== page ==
PuppeteerWritten by: / / 3 Comments
Japan Studios has been quiet the past few years, but with the release of Puppeteer, a brand new intellectual property, the developer has re-established itself in my mind as one of the top studios in the world. Puppeteer is creative, original, fun and densely packed with content and variety.
What You Need to Know
The evil Moon Bear King rules the Moon under an iron claw, exacting suffering on all of the lowly creatures of the moon through the minions he has given the corrupting Moon Stones to. In his fortress are puppets inhabited by the souls of children from Earth – souls that were captured from sleeping children. One of those children is Kutaro, the hero of the tale.
The witch, Esma Potts, sends Kutaro from the castle’s kitchen to steal Calibrus, the enchanted scissors which are also in the clutches of the Moon Bear King. Calibrus is just the first step on a giant adventure for Kutaro and his companion, the Sun’s daughter. It’s a dark, fantastical puppet show with intricate sets, over the top characters and a light-hearted tone, like a cross between ‘A Nightmare Before Christmas’ and ‘Spirited Away.’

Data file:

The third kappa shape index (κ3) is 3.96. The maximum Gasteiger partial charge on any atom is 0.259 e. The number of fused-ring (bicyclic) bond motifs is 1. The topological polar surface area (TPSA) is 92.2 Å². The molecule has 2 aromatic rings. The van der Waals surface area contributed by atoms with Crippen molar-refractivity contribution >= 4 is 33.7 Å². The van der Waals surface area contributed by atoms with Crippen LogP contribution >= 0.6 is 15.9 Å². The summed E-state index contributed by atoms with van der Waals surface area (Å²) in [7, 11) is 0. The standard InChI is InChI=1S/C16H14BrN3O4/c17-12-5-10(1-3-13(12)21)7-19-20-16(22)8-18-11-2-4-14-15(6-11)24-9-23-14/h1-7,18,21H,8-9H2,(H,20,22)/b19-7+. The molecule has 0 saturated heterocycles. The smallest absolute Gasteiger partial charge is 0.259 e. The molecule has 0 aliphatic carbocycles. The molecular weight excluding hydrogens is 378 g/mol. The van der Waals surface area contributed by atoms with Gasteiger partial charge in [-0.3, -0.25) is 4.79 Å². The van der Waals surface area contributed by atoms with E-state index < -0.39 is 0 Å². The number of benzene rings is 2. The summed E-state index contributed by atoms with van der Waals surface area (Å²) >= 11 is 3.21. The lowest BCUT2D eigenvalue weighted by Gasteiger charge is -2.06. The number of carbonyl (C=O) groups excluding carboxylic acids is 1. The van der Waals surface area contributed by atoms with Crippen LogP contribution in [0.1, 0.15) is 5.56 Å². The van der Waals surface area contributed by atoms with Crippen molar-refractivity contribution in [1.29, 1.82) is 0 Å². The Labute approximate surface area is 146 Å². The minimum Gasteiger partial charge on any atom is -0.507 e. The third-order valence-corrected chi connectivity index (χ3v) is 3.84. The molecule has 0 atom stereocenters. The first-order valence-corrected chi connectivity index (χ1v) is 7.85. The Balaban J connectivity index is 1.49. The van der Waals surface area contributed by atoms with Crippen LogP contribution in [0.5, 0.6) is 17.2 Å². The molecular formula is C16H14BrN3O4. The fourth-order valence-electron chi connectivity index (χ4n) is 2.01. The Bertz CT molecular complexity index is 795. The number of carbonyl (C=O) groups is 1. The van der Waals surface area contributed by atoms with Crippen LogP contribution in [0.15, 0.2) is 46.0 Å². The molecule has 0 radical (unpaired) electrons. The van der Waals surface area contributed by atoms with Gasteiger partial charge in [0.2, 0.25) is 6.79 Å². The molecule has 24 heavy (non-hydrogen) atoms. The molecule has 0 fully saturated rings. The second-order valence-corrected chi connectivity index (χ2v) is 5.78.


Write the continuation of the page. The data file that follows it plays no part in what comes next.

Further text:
Puppeteer is at heart a 2D platformer, but it has some new and creative platforming mechanics. Calibrus, the enchanted scissors, allows Kutaro to cut through floating paper-like objects and thus fly through the air. Kutaro has more varied moves than most platform games, too, and has a shield that reflects things, can throw bombs, use a grappling hook and also perform ground-pounds.
The setting and art style is unique, with everything set on a puppet stage. This is explored to full effect with set changes falling in or popping up in clever ways and even the occasional nod to the fact that the characters are really being performed by a puppeteer, and that you are really part of the audience. The 2D plane is also explored fully, with some stages side-on, others circular (i.e. Kutaro runs as if on a circle, with a boss character within its radius), and other levels top-down.